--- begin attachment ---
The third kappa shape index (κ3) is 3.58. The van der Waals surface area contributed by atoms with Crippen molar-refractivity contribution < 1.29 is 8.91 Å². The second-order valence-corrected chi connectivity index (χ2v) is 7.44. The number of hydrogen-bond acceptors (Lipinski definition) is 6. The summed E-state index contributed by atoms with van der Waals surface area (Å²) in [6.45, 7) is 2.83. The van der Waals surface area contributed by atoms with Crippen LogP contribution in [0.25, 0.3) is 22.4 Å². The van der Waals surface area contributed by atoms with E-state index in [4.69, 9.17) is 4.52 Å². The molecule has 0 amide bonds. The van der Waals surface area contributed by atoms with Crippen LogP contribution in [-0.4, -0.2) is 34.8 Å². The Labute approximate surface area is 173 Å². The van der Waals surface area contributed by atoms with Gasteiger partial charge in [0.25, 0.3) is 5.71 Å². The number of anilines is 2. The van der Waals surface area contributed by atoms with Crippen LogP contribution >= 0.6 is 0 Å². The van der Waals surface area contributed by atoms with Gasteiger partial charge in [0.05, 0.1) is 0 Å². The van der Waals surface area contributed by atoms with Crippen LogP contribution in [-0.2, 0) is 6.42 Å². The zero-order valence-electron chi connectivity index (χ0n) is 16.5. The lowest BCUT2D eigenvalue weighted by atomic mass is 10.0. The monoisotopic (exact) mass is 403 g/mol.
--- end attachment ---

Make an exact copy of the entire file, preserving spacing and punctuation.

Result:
The third kappa shape index (κ3) is 3.58. The van der Waals surface area contributed by atoms with Crippen molar-refractivity contribution < 1.29 is 8.91 Å². The second-order valence-corrected chi connectivity index (χ2v) is 7.44. The number of hydrogen-bond acceptors (Lipinski definition) is 6. The summed E-state index contributed by atoms with van der Waals surface area (Å²) in [6.45, 7) is 2.83. The van der Waals surface area contributed by atoms with Crippen LogP contribution in [0.25, 0.3) is 22.4 Å². The van der Waals surface area contributed by atoms with E-state index in [4.69, 9.17) is 4.52 Å². The molecule has 0 amide bonds. The van der Waals surface area contributed by atoms with Crippen LogP contribution in [-0.4, -0.2) is 34.8 Å². The Labute approximate surface area is 173 Å². The van der Waals surface area contributed by atoms with Gasteiger partial charge in [0.25, 0.3) is 5.71 Å². The number of anilines is 2. The van der Waals surface area contributed by atoms with Crippen LogP contribution >= 0.6 is 0 Å². The van der Waals surface area contributed by atoms with Gasteiger partial charge in [0.05, 0.1) is 0 Å². The van der Waals surface area contributed by atoms with Crippen LogP contribution in [-0.2, 0) is 6.42 Å². The zero-order valence-electron chi connectivity index (χ0n) is 16.5. The lowest BCUT2D eigenvalue weighted by atomic mass is 10.0. The monoisotopic (exact) mass is 403 g/mol.